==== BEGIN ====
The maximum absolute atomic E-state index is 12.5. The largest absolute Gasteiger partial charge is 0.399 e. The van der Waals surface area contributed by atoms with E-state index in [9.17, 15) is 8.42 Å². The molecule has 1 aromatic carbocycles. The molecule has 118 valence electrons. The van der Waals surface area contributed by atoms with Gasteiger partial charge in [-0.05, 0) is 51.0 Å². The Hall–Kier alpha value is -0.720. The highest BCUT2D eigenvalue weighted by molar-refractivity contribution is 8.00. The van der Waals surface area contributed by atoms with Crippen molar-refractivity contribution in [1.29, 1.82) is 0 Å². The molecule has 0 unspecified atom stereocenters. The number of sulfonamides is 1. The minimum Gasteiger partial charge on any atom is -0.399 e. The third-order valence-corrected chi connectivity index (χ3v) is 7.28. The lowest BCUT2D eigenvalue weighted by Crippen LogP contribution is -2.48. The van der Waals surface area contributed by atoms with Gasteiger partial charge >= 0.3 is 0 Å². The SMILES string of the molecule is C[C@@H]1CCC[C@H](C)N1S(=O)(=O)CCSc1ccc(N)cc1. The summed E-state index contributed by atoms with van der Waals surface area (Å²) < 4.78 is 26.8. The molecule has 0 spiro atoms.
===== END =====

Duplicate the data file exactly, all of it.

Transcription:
The maximum absolute atomic E-state index is 12.5. The largest absolute Gasteiger partial charge is 0.399 e. The van der Waals surface area contributed by atoms with E-state index in [9.17, 15) is 8.42 Å². The molecule has 1 aromatic carbocycles. The molecule has 118 valence electrons. The van der Waals surface area contributed by atoms with Gasteiger partial charge in [-0.05, 0) is 51.0 Å². The Hall–Kier alpha value is -0.720. The highest BCUT2D eigenvalue weighted by molar-refractivity contribution is 8.00. The van der Waals surface area contributed by atoms with Crippen molar-refractivity contribution in [1.29, 1.82) is 0 Å². The molecule has 0 unspecified atom stereocenters. The number of sulfonamides is 1. The minimum Gasteiger partial charge on any atom is -0.399 e. The third-order valence-corrected chi connectivity index (χ3v) is 7.28. The lowest BCUT2D eigenvalue weighted by Crippen LogP contribution is -2.48. The van der Waals surface area contributed by atoms with Gasteiger partial charge >= 0.3 is 0 Å². The SMILES string of the molecule is C[C@@H]1CCC[C@H](C)N1S(=O)(=O)CCSc1ccc(N)cc1. The summed E-state index contributed by atoms with van der Waals surface area (Å²) < 4.78 is 26.8. The molecule has 0 spiro atoms.